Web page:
“Music is my therapy. Putting my experiences, both deadly and life saving, into song have helped me to heal. I owe a great deal of my new life to my music.” - Jam Alker
Jam Alker knows it’s a miracle he’s alive today. As someone in long-term recovery from addiction, Jam Alker has made it his mission to share the healing powers of music. He’s made an unrelenting commitment to recovery activism, sharing the message that addiction is not failure and that recovery is possible through music and community.
After a decade in active addiction, Jam finally surrendered and decided to go to long-term treatment. When he was packing to leave, he grabbed his guitar on a whim, thinking it might help him pass the time. That “whim,” it turns out, put him on a trajectory to change his life.
Music helped him to process the trauma that led to his addiction. “What I found out was that drugs were not my problem; drugs were my solution to my problem.” The new solution, he decided, would be music, and so he began to create songs from his experiences that explore the despair that can compel bad decisions, without judgment or condemnation, but rather with hope. In 2017, he released his first solo album, Sophrosyne, which gave him the platform to spread the message of recovery.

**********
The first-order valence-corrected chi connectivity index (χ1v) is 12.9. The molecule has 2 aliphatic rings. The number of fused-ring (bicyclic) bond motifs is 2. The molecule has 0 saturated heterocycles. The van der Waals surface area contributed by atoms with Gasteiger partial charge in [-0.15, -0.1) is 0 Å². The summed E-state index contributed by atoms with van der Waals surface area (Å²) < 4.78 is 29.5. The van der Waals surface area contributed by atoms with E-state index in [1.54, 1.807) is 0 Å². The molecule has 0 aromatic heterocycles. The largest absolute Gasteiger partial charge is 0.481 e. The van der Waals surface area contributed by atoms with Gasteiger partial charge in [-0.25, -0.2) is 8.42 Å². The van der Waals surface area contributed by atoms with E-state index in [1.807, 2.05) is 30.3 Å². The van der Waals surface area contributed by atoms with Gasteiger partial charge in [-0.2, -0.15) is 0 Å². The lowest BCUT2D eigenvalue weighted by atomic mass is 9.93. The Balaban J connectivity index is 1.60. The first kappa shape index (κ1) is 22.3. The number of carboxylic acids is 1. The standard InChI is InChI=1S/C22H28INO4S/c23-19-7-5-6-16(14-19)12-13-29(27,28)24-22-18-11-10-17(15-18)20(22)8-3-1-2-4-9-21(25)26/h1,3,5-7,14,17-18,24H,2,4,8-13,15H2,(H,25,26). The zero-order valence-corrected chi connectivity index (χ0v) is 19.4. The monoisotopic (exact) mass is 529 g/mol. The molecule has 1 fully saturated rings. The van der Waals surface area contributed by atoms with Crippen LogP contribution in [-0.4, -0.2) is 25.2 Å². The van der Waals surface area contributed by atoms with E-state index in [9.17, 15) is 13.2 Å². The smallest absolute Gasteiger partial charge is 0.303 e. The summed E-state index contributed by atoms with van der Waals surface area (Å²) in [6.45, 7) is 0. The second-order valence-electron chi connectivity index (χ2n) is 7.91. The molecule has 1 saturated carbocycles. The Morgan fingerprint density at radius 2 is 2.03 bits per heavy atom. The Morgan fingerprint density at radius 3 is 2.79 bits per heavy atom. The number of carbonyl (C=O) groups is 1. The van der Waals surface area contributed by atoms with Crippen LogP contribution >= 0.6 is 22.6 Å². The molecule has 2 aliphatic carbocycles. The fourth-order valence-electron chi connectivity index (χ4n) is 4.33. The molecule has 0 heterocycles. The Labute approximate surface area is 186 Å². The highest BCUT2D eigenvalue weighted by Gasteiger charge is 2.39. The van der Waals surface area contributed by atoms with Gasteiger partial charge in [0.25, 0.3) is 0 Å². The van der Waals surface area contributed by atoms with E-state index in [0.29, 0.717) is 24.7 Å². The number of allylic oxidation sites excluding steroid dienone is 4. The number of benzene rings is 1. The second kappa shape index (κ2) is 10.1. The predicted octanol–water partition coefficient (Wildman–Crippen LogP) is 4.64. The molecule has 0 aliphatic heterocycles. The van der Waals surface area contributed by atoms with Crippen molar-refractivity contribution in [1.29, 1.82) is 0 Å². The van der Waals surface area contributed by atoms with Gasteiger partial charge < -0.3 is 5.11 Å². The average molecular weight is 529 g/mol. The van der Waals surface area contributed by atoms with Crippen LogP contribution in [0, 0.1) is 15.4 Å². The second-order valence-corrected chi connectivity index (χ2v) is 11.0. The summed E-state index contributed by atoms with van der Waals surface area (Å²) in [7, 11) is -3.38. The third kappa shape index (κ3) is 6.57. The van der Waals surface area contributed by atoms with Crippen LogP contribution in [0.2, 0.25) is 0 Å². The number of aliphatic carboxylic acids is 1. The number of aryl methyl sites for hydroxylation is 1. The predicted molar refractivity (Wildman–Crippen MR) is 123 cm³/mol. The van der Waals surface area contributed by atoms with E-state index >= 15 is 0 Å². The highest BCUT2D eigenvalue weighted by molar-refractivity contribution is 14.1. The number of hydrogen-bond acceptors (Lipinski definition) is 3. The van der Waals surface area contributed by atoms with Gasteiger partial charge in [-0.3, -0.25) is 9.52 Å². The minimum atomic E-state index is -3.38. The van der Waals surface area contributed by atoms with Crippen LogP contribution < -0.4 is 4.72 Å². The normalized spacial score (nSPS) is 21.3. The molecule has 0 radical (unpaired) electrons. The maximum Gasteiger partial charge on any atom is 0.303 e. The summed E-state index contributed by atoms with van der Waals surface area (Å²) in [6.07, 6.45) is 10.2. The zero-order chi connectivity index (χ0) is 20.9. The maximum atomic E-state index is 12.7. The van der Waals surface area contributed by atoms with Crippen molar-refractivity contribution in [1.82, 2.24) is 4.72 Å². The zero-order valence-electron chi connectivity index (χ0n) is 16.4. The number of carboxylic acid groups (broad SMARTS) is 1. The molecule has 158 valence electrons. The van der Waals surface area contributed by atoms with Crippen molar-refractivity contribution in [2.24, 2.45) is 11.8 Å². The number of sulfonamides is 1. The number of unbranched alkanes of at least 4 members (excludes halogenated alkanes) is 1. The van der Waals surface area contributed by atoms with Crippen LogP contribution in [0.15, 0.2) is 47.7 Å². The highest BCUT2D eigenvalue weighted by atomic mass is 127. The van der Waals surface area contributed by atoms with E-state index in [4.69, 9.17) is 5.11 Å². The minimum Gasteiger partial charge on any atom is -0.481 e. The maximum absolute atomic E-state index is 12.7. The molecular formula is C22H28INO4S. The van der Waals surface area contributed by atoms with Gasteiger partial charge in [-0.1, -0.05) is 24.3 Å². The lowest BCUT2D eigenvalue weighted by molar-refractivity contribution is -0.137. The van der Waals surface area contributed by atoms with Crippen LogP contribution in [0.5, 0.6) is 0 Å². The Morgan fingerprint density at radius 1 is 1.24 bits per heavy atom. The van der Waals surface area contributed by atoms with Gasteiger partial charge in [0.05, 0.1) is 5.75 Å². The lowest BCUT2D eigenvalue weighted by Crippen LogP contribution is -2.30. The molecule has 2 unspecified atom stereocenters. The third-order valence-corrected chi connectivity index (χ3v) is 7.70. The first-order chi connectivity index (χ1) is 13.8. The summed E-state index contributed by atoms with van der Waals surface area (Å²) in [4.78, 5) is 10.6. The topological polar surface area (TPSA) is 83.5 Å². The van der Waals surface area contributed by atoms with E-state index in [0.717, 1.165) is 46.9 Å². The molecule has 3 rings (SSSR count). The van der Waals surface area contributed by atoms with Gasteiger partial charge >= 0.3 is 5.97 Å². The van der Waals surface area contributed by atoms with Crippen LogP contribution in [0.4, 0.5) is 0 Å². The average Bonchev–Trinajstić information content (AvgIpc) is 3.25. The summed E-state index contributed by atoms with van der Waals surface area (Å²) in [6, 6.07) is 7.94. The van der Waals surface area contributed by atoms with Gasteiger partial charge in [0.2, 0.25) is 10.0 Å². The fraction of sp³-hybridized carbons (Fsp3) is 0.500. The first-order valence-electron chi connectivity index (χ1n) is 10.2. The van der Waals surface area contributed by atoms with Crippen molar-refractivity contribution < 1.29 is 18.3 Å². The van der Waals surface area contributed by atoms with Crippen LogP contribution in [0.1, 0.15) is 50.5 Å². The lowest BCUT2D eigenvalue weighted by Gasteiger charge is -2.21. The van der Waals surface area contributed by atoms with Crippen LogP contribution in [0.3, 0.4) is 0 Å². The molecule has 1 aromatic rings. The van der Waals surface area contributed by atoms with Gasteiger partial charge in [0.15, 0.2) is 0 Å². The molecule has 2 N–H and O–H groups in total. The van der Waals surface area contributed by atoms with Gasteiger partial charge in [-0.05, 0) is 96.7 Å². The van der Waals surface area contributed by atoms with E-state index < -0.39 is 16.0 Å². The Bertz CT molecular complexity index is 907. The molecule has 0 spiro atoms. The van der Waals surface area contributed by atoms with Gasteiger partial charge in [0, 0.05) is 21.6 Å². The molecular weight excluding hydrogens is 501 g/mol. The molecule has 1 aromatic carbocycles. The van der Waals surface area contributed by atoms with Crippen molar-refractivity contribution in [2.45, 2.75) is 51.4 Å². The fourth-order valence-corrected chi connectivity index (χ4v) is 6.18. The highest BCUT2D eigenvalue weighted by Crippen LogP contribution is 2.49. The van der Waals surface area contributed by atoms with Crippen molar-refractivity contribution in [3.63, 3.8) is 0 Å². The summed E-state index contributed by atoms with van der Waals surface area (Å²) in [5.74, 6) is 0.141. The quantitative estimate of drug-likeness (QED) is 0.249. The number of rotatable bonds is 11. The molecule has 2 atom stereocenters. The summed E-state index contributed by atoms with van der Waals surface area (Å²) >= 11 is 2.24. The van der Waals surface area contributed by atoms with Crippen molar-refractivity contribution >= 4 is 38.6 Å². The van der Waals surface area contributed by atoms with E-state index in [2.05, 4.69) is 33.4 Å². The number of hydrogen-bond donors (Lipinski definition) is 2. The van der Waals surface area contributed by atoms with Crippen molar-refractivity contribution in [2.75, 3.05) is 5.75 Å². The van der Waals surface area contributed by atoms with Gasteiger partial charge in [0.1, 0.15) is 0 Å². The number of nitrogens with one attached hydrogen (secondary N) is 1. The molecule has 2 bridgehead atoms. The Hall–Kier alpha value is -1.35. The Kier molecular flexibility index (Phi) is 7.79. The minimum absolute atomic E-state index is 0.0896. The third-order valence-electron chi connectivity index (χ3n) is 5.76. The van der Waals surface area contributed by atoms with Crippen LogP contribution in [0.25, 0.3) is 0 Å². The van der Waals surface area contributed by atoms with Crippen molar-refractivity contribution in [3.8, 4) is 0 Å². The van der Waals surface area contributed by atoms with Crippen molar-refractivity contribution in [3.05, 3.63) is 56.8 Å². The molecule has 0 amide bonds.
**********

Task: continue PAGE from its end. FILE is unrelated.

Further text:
Since then, he’s brought together some of Chicago’s best players to create a new five-piece band, The JAB. The JAB’s first album was released in early 2020.
In tandem, his music helped him reach a community of those suffering and recovering from addiction and give them hope. He brings his recovery perspective and his music to educate communities, high school and middle school students, recovery organizations, healthcare providers, and corporations, about the stigma of addiction and the hope of recovery. In 2019, he was invited to speak about addiction and recovery at both Google’s Palo Alto and Chicago headquarters.
Most compelling is that it’s not just addicts and their families who find kinship through his music; his message of redemption hits home for just about anyone who’s discontent. “My story is not unique,” Jam often says. “Everyone has unhealthy behaviors they go to in times of desperation.” His music and his message can help anyone looking for guidance and inspiration as they start their healing process, whatever healing it may be.
It was music that helped him change his life — and it’s music that continues to keep him on his path, which allows him to make impactful and authentic connections with those who might otherwise be lost.